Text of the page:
The (Overwhelming) Improbability of Classical (and Christian) Theism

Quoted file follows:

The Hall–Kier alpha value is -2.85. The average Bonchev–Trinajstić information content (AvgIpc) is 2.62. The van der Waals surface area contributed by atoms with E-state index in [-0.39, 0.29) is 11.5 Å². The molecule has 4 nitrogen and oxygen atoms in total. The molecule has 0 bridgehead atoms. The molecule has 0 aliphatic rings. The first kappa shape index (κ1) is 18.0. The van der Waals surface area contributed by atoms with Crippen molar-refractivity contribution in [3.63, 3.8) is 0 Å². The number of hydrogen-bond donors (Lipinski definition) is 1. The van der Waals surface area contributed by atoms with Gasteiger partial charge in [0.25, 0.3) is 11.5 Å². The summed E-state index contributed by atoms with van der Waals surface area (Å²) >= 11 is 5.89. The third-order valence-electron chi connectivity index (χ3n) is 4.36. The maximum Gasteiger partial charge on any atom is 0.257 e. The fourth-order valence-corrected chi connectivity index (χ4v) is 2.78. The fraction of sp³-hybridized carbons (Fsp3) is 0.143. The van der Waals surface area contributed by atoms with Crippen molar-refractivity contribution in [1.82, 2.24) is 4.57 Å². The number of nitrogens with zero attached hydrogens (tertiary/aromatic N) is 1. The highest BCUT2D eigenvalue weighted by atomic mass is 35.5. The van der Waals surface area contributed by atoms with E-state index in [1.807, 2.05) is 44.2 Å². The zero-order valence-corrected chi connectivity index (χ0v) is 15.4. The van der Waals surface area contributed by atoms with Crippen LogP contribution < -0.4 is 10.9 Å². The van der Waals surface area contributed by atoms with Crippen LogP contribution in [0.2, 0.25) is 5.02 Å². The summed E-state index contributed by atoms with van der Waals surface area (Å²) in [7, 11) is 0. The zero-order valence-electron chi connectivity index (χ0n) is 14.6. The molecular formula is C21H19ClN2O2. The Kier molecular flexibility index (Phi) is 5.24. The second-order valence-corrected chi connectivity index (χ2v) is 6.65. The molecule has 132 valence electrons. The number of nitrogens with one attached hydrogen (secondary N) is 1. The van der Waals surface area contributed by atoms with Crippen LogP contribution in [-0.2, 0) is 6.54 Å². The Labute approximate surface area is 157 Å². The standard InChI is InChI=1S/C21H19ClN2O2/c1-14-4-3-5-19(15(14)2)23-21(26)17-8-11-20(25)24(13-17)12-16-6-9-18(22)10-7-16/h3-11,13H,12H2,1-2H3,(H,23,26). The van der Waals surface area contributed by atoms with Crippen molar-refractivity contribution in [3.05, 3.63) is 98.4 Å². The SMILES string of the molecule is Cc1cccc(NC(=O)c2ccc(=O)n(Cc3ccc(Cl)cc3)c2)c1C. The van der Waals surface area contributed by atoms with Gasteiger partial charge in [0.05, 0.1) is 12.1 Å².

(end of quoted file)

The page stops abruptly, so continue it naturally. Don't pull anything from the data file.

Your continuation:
In the analytic Philosophy of Religion, much ink has been spilt on the existence of some sort of supernatural reality. Such work is usually done by theists; those that find classical theism to be probably true. It is my contention that theism (and especially Christian theism) is unjustly privileged by many in the field (including non-theists), even when supernaturalism has been – competently or incompetently – argued for. As such, I present a series of challenges for the theist, finding them to be insuperable at present. The first such challenge concerns the challenge of polytheism. Polytheism is often very casually overlooked on the basis that monotheism is ‘simpler’. Recognising that such simplicity is not necessarily truth-conducive, I argue that polytheism, as a catch-all hypothesis, ought to be preferred. The second challenge proceeds from an assumption not only of supernaturalism, but also of monotheism. There are infinitely many monotheistic alternatives to theism, which can be conceived by simply tweaking the typical attributes of God. Again, simplicity is typically appealed to, and again found to be unhelpful. Furthermore, there are the deistic alternatives to consider also, many of which are seemingly more probable than theism. Finally, I consider the pantheistic god models, deciding that pantheisms are generally more robust and make fewer ad hoc assumptions about the world. As an aside, I concisely discuss the difficulties in moving from theism to Christian theism, which includes an argument against miracles, and a brief explanation of the increasing trend of questioning Jesus’ historical existence.
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